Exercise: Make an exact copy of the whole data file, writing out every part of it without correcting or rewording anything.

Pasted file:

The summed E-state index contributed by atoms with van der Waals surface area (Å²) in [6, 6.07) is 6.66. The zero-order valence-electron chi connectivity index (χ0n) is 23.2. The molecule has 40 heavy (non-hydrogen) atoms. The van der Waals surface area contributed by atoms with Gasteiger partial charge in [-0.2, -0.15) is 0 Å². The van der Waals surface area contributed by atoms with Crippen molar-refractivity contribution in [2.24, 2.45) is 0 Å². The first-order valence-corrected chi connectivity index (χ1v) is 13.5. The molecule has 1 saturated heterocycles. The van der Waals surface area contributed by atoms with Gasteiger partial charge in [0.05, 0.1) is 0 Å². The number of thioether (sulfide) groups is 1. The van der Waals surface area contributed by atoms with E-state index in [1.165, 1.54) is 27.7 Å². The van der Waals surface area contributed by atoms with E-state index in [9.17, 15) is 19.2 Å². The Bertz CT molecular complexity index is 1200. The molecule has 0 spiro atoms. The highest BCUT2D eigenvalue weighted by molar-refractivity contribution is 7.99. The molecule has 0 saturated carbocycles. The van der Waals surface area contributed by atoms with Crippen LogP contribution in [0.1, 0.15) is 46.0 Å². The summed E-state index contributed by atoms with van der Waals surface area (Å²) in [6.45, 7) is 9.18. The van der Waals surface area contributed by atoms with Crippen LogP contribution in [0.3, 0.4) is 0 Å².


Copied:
The summed E-state index contributed by atoms with van der Waals surface area (Å²) in [6, 6.07) is 6.66. The zero-order valence-electron chi connectivity index (χ0n) is 23.2. The molecule has 40 heavy (non-hydrogen) atoms. The van der Waals surface area contributed by atoms with Gasteiger partial charge in [-0.2, -0.15) is 0 Å². The van der Waals surface area contributed by atoms with Crippen molar-refractivity contribution in [2.24, 2.45) is 0 Å². The first-order valence-corrected chi connectivity index (χ1v) is 13.5. The molecule has 1 saturated heterocycles. The van der Waals surface area contributed by atoms with Gasteiger partial charge in [0.05, 0.1) is 0 Å². The number of thioether (sulfide) groups is 1. The van der Waals surface area contributed by atoms with E-state index in [1.165, 1.54) is 27.7 Å². The van der Waals surface area contributed by atoms with E-state index in [9.17, 15) is 19.2 Å². The Bertz CT molecular complexity index is 1200. The molecule has 0 spiro atoms. The highest BCUT2D eigenvalue weighted by molar-refractivity contribution is 7.99. The molecule has 0 saturated carbocycles. The van der Waals surface area contributed by atoms with Crippen LogP contribution in [0.1, 0.15) is 46.0 Å². The summed E-state index contributed by atoms with van der Waals surface area (Å²) in [6.45, 7) is 9.18. The van der Waals surface area contributed by atoms with Crippen LogP contribution in [0.3, 0.4) is 0 Å².